If you had a meeting and Apple CEO Tim Cook gave a speech and he was followed by Sir Tim Berners-Lee, and after the lunch break Facebook's Mark Zuckerberg and Google's Sundar Pichai were on the screen giving video messages, you would consider this to be a pretty high-powered meeting.
That was the lineup for some European data regulators at the 40th International Conference of Data Protection and Privacy Commissioners, held this year in the European Parliament in Brussels.
I saw part of it on a recent 60 Minutes. Tim Cook talked about the "crisis" of "weaponized" personal data. It's not that Apple doesn't collect data on its users, but companies like Facebook and Google rely much more on user data to sell advertising than hardware-based Apple.
The focus in that segment is on Europe where where stricter laws than in the U.S. are already in place. Of course, they affect American companies that operate in Europe, which is essentially all major companies.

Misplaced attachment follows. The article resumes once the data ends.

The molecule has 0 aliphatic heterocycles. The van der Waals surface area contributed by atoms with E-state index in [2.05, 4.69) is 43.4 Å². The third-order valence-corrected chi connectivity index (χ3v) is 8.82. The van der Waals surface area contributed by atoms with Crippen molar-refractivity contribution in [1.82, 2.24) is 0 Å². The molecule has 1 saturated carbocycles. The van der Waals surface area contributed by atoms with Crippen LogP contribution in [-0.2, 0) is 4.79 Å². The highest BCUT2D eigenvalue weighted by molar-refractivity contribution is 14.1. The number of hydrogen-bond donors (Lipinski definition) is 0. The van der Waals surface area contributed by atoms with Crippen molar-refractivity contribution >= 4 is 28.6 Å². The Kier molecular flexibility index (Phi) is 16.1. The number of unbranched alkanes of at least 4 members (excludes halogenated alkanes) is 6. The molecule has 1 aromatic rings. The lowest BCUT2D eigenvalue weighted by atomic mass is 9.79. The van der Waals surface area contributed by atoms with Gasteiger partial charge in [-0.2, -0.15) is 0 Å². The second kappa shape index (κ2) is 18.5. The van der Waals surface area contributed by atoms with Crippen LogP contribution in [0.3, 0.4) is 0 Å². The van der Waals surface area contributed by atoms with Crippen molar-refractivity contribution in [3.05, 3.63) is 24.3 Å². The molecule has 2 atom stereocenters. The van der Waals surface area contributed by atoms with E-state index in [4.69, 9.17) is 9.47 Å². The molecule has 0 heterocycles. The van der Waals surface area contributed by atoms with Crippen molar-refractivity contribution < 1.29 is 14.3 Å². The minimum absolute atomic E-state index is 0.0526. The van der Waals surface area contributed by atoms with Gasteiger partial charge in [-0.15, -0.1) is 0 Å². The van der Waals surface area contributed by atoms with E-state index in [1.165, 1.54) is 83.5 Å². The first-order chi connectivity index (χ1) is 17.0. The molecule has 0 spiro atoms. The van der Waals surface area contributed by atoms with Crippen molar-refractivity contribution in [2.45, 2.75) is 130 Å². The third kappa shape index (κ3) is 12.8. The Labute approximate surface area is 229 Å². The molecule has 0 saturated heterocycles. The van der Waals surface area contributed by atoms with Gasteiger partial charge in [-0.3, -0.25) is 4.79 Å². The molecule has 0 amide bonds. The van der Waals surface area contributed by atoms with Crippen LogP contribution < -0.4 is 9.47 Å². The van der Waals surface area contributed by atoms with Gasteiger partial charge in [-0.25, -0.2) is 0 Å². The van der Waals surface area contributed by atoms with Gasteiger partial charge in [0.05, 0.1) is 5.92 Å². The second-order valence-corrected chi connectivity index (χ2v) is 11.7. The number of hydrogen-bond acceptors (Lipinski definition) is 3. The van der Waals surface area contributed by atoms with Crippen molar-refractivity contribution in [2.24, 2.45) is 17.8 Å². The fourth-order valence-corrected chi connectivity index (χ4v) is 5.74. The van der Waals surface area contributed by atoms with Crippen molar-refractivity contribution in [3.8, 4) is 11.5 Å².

Multi-billion dollar fines against Google for anti-competitive behavior re in the news. The European Union enacted the world's most ambitious internet privacy law, the General Data Protection Regulation (GDPR).
Tim Cook said he supports the law, but Jeff Chester, executive director of the Center for Digital Democracy, says that "Americans have no control today about the information that's collected about them every second of their lives." The only exception is some guaranteed privacy on the internet for children under 13, and some specific medical and financial information.
This is an issue that will be even more critical in the next few years. Since GDPR was passed, at least ten other countries and the state of California have adopted similar rules. And Facebook, Twitter, Google, and Amazon now say they could support a U.S. privacy law. Of course, they want input because they want to protect themselves.
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